School board member Emanuel Capers is pushing to build a multi-sports dome behind School 15. He said the bubble, often used by colleges for athletic training, will accommodate a number of sports like football, basketball, soccer, and track.
Capers’ indoor facility has a price tag of $4.25 million, according to a preliminary estimate documents produced by the school district. He plans to raise the funds from private sources, he said.
“It’s going to be a private investor project,” said Capers. He said he is looking at private investors and native athletes. “It’s not going to come off the taxpayer dollars.”
Capers is putting together a fund-raising committee to identify donors and pitch the bubble that student athletes can use all year round. It has three levels with a 200′ x 300′ weatherproof enclosure.
The project also includes a concession stand for events and bathrooms (presently, the Bauerle Field is supported by a porta-potty). The dome will be built next to Bauerle Field, behind School 15, on a site that has a ramshackle basketball court.
Capers said the land is owned by the school district. The space is neglected: graffiti is on every wall and last year vagrants set up camp at the location before being driven out by school security officials.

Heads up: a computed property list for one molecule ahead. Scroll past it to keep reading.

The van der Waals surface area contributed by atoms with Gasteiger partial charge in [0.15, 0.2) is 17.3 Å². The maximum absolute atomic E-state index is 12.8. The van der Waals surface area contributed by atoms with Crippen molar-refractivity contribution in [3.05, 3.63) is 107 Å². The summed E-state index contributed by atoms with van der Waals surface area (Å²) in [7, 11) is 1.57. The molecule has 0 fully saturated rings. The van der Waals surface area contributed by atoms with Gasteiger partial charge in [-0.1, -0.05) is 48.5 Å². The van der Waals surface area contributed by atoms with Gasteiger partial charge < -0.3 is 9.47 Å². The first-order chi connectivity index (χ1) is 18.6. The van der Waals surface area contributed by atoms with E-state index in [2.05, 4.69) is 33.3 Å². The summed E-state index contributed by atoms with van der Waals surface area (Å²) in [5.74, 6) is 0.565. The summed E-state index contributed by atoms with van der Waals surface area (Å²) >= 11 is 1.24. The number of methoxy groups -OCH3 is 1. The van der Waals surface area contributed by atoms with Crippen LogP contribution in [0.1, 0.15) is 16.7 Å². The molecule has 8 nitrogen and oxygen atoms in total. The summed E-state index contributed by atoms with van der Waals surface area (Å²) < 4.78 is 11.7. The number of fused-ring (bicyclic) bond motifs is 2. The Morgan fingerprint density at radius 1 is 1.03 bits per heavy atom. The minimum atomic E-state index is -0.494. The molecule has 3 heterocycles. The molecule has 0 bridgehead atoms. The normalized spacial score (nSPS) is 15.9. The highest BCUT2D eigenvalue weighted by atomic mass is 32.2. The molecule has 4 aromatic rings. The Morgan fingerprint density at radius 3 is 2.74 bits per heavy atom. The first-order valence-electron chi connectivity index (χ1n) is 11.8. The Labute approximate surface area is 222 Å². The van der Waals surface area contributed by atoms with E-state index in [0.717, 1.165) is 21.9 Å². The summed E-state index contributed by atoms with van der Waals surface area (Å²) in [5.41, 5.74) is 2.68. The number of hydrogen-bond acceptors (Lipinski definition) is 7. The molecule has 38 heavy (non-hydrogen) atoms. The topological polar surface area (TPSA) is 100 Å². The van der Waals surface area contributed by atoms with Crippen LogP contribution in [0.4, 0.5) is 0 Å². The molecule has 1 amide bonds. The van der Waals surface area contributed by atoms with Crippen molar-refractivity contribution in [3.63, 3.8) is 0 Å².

The basketball court and a wall at the site has to be demolished to make way for the dome. Capers recognized that could increase costs for the project.
“We have to look ahead,” said Capers while surveying the future site of the bubble last week. His project has the support of superintendent Eileen Shafer and mayor Andre Sayegh. Neither the district nor the municipal government has funds to financially support the project, said both.
The city has a big deficit and the school district has laid off hundreds of employees over the past years.
“We haven’t had a formal discussion about it. I haven’t seen an official rendering. I’d like to see more,” said Sayegh on Monday. “If it’s not a burden on our budget or the school budget, it’s certainly worth exploring.”
Capers recognized raising $4.25 million from private sources won’t be easy.
“It sounds like a lot, but I think we can reach that goal,” said Capers. He said an indoor facility is badly needed for the district’s students. “We don’t have no indoor facilities where our student could practice. This will be a project that will service thousands of kids over time.”
Capers said the project also has the potential to give a boost to the poor and crime-ridden Sandy Hill neighborhood.
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